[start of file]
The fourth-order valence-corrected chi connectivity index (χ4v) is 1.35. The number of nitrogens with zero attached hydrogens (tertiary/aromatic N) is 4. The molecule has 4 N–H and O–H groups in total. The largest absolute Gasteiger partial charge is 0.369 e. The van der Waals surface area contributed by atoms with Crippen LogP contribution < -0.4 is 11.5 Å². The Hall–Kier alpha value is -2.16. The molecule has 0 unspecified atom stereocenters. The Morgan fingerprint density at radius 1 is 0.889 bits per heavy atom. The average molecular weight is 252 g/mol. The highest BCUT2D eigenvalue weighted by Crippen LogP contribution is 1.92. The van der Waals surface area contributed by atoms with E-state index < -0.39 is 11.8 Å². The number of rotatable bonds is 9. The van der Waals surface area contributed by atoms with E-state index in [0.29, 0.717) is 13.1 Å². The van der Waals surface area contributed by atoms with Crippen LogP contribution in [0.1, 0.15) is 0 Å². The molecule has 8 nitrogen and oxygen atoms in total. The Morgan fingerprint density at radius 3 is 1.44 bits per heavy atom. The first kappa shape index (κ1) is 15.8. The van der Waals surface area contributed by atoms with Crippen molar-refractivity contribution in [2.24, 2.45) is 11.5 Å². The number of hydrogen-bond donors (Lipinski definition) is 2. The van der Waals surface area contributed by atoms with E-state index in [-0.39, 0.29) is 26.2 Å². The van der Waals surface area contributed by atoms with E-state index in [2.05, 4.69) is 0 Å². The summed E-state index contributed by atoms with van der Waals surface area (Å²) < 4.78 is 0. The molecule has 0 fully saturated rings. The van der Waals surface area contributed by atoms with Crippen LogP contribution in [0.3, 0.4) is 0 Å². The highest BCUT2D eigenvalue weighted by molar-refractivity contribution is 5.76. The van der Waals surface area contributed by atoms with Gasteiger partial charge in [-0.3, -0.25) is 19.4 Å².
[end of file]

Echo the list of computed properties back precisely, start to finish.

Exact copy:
The fourth-order valence-corrected chi connectivity index (χ4v) is 1.35. The number of nitrogens with zero attached hydrogens (tertiary/aromatic N) is 4. The molecule has 4 N–H and O–H groups in total. The largest absolute Gasteiger partial charge is 0.369 e. The van der Waals surface area contributed by atoms with Crippen LogP contribution < -0.4 is 11.5 Å². The Hall–Kier alpha value is -2.16. The molecule has 0 unspecified atom stereocenters. The Morgan fingerprint density at radius 1 is 0.889 bits per heavy atom. The average molecular weight is 252 g/mol. The highest BCUT2D eigenvalue weighted by Crippen LogP contribution is 1.92. The van der Waals surface area contributed by atoms with E-state index < -0.39 is 11.8 Å². The number of rotatable bonds is 9. The van der Waals surface area contributed by atoms with E-state index in [0.29, 0.717) is 13.1 Å². The van der Waals surface area contributed by atoms with Crippen LogP contribution in [0.1, 0.15) is 0 Å². The molecule has 8 nitrogen and oxygen atoms in total. The Morgan fingerprint density at radius 3 is 1.44 bits per heavy atom. The first kappa shape index (κ1) is 15.8. The van der Waals surface area contributed by atoms with Crippen molar-refractivity contribution in [2.24, 2.45) is 11.5 Å². The number of hydrogen-bond donors (Lipinski definition) is 2. The van der Waals surface area contributed by atoms with E-state index in [-0.39, 0.29) is 26.2 Å². The van der Waals surface area contributed by atoms with E-state index in [2.05, 4.69) is 0 Å². The summed E-state index contributed by atoms with van der Waals surface area (Å²) < 4.78 is 0. The molecule has 0 fully saturated rings. The van der Waals surface area contributed by atoms with Crippen LogP contribution in [0.3, 0.4) is 0 Å². The highest BCUT2D eigenvalue weighted by molar-refractivity contribution is 5.76. The van der Waals surface area contributed by atoms with Gasteiger partial charge in [-0.3, -0.25) is 19.4 Å².